SAN DIEGO — The San Diego County Board of Supervisors Tuesday threw its unanimous support behind a proposal submitted to the Federal Aviation Administration to test unmanned aerial systems and vehicles in Southern California.
Several agencies, including the San Diego Military Advisory Council and the San Diego Regional Economic Development Corporation, proposed a testing area stretching from Bridgeport to the U.S.-Mexico border, from the state line to 100 miles west into the ocean. It would exclude Los Angeles.
The majority of testing would be over unpopulated areas, and would not impact local airports, according to Supervisor Ron Roberts.
The testing site would become one of six in the nation, with a decision anticipated in December.
Supervisor Dianne Jacobs said it would be a significant accomplishment for the region to be selected.
“I’m impressed with the fact that this will bolster our economy, (result in) much-needed jobs and create additional economic activity — and also put us on the front lines of these unmanned drones’ development,” Jacob said.
Roberts said companies developing the aircraft and systems, like Northrop Grumman and General Atomics, are already operating in San Diego County, and fostering growth is necessary to retain benefits and jobs. He cited a study showing that in 2011, the industry accounted for 7,100 jobs and $1.2 billion in economic activity locally.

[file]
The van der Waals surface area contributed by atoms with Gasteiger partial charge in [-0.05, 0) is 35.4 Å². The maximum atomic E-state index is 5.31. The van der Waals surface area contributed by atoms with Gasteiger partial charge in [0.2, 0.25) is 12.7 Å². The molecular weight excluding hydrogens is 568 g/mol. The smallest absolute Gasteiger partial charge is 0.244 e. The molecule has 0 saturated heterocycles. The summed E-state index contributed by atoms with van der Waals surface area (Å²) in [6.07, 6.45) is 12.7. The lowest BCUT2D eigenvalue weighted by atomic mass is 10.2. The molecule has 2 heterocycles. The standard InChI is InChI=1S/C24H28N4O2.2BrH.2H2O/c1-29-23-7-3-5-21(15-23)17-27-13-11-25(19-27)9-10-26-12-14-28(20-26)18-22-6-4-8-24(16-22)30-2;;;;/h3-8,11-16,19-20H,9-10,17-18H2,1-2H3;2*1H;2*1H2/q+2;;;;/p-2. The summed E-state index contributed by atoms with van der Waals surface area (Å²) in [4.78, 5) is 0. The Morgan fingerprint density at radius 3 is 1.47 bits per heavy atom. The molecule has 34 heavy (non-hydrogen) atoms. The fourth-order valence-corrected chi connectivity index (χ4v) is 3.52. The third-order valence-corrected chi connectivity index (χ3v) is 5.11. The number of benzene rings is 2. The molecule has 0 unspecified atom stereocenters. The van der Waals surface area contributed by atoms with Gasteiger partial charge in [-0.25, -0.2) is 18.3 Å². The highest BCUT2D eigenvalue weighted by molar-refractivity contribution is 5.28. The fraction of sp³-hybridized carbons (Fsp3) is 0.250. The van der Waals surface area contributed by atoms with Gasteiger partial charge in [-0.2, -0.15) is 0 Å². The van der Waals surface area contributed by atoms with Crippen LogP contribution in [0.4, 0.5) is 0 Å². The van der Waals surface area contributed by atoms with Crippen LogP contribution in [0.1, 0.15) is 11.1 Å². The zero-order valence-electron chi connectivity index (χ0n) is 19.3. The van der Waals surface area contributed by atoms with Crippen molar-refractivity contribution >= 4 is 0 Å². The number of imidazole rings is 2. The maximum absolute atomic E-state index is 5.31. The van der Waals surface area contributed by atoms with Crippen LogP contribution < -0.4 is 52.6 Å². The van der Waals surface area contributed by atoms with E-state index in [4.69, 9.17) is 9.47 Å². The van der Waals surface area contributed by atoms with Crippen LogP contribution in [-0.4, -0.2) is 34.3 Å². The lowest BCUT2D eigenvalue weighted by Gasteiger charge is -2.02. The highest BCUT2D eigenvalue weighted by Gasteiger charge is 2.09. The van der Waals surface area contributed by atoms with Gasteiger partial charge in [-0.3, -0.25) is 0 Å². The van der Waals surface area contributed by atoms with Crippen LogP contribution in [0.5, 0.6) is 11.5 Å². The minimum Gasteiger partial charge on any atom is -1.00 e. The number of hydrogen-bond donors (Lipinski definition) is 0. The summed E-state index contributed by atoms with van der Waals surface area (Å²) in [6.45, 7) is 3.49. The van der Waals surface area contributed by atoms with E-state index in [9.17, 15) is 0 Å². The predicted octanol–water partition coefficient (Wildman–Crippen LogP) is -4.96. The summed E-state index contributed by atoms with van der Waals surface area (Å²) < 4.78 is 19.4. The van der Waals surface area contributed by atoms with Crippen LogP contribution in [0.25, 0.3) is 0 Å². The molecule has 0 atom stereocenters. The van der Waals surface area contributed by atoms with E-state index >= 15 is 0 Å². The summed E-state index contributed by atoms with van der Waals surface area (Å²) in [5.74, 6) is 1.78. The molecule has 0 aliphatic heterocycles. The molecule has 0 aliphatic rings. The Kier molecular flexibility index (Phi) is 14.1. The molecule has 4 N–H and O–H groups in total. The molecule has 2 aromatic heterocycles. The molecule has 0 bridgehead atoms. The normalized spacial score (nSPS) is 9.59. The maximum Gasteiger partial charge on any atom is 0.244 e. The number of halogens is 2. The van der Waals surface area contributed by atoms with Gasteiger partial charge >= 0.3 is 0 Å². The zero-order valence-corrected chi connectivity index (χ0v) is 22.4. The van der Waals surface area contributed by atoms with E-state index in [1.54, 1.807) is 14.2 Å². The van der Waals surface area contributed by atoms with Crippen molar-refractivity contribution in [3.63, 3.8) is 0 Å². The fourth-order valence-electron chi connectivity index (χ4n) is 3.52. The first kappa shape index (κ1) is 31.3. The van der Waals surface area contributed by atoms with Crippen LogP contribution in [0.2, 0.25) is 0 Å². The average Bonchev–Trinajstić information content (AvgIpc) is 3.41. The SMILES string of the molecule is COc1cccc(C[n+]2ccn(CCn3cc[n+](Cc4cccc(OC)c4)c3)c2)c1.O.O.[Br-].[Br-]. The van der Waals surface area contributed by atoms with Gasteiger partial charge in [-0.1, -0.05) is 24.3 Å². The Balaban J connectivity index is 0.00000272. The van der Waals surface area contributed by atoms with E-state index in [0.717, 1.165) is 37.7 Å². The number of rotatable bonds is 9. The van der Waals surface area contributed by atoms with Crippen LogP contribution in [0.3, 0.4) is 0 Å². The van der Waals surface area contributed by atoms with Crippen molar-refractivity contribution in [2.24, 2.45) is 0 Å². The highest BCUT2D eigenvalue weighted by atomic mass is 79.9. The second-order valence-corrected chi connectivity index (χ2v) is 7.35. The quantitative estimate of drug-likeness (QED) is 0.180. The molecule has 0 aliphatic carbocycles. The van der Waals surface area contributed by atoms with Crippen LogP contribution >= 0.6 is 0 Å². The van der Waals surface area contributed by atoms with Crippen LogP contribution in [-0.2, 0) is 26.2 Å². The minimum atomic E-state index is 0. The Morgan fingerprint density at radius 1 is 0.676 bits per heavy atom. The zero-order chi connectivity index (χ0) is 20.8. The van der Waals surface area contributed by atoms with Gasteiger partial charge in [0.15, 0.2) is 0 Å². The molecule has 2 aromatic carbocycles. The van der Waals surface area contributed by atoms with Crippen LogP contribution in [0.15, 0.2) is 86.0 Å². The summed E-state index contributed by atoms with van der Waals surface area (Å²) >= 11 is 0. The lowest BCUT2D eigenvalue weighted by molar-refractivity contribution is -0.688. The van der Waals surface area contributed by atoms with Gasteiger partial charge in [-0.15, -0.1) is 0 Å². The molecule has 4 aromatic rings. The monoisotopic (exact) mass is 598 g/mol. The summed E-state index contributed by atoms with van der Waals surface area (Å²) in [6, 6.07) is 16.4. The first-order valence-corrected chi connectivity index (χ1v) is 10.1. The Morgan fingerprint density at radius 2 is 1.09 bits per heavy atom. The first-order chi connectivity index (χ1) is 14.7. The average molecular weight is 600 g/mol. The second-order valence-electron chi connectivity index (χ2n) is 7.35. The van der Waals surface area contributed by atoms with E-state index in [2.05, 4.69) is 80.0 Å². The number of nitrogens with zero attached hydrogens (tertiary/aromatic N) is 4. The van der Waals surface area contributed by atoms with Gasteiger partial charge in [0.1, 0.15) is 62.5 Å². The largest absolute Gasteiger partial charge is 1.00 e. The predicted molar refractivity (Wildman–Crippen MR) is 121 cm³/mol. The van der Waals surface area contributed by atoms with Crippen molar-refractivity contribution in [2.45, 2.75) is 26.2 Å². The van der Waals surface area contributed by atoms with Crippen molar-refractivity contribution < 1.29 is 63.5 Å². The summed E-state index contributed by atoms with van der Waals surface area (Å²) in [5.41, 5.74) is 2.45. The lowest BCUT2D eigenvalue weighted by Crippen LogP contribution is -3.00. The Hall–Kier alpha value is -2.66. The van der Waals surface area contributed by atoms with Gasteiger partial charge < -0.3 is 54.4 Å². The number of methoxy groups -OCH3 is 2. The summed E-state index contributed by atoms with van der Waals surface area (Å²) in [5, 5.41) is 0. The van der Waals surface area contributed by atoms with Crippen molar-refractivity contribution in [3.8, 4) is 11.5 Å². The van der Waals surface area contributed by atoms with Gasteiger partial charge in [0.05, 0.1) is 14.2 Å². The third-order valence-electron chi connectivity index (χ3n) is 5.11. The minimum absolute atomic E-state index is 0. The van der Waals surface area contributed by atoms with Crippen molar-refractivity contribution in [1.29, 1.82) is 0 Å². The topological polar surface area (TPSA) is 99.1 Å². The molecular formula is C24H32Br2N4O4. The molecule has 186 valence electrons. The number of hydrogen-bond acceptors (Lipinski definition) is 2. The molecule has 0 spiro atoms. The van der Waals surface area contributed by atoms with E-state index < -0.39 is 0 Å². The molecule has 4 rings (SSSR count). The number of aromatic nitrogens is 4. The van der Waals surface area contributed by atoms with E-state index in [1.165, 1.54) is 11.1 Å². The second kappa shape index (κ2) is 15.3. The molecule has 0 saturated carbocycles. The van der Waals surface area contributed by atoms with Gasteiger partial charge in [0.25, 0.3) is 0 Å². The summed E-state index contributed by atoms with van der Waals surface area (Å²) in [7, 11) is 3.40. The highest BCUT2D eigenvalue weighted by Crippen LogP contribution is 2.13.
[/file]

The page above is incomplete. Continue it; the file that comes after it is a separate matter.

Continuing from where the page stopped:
“As the world moves forward with UAV technology, I have no doubt that we will experience valuable benefits to public safety and emergency services,” Roberts said.
He said that not receiving the test site designation would entice industry businesses to leave the county, taking their jobs and economic benefits with them.
County staff was directed draw up a letter of support to be sent to an FAA official and to monitor the operations in the county for a year and report back.
In other developments at this morning’s meeting, the board approved a request from the county’s Health and Human Services Agency to up its staff level by 351 employees to help handle an increased workload related to the Patient Protection and Affordable Care Act commonly known as Obamacare.
County officials estimated that 220,000 residents will be eligible for health benefits exchange insurance, another 111,000 will be eligible for Medi- Cal coverage under expanded enrollment standards, and about 200,000 residents are eligible for Medi-Cal but are not enrolled.
The HHSA will begin accepting applications for health benefits exchange insurance and Medi-Cal starting Oct. 1. Staffers will be tasked with determining eligibility, handling referrals and conducting case management.
The staffing increase was unanimously approved without comment.